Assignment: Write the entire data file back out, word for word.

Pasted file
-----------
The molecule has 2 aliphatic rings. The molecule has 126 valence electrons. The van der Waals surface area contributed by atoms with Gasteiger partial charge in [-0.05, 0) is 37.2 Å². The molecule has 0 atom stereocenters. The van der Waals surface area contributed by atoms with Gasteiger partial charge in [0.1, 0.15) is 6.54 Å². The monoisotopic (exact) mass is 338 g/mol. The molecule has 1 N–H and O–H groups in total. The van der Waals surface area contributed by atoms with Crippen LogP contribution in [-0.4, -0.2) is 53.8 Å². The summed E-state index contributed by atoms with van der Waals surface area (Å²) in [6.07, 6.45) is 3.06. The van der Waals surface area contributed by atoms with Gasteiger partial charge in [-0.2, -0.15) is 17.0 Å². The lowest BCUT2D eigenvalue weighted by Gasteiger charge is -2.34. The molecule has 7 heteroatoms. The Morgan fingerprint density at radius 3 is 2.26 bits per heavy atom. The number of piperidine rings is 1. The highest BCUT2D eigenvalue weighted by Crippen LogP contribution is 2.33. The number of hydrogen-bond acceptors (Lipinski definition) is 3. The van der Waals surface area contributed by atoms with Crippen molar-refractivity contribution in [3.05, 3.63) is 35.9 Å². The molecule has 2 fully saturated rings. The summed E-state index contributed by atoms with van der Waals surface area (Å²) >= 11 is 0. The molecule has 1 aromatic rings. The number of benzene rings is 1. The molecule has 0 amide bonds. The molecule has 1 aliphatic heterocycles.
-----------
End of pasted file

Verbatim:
The molecule has 2 aliphatic rings. The molecule has 126 valence electrons. The van der Waals surface area contributed by atoms with Gasteiger partial charge in [-0.05, 0) is 37.2 Å². The molecule has 0 atom stereocenters. The van der Waals surface area contributed by atoms with Gasteiger partial charge in [0.1, 0.15) is 6.54 Å². The monoisotopic (exact) mass is 338 g/mol. The molecule has 1 N–H and O–H groups in total. The van der Waals surface area contributed by atoms with Crippen LogP contribution in [-0.4, -0.2) is 53.8 Å². The summed E-state index contributed by atoms with van der Waals surface area (Å²) in [6.07, 6.45) is 3.06. The van der Waals surface area contributed by atoms with Gasteiger partial charge in [-0.2, -0.15) is 17.0 Å². The lowest BCUT2D eigenvalue weighted by Gasteiger charge is -2.34. The molecule has 7 heteroatoms. The Morgan fingerprint density at radius 3 is 2.26 bits per heavy atom. The number of piperidine rings is 1. The highest BCUT2D eigenvalue weighted by Crippen LogP contribution is 2.33. The number of hydrogen-bond acceptors (Lipinski definition) is 3. The van der Waals surface area contributed by atoms with Crippen molar-refractivity contribution in [3.05, 3.63) is 35.9 Å². The molecule has 2 fully saturated rings. The summed E-state index contributed by atoms with van der Waals surface area (Å²) >= 11 is 0. The molecule has 1 aromatic rings. The number of benzene rings is 1. The molecule has 0 amide bonds. The molecule has 1 aliphatic heterocycles.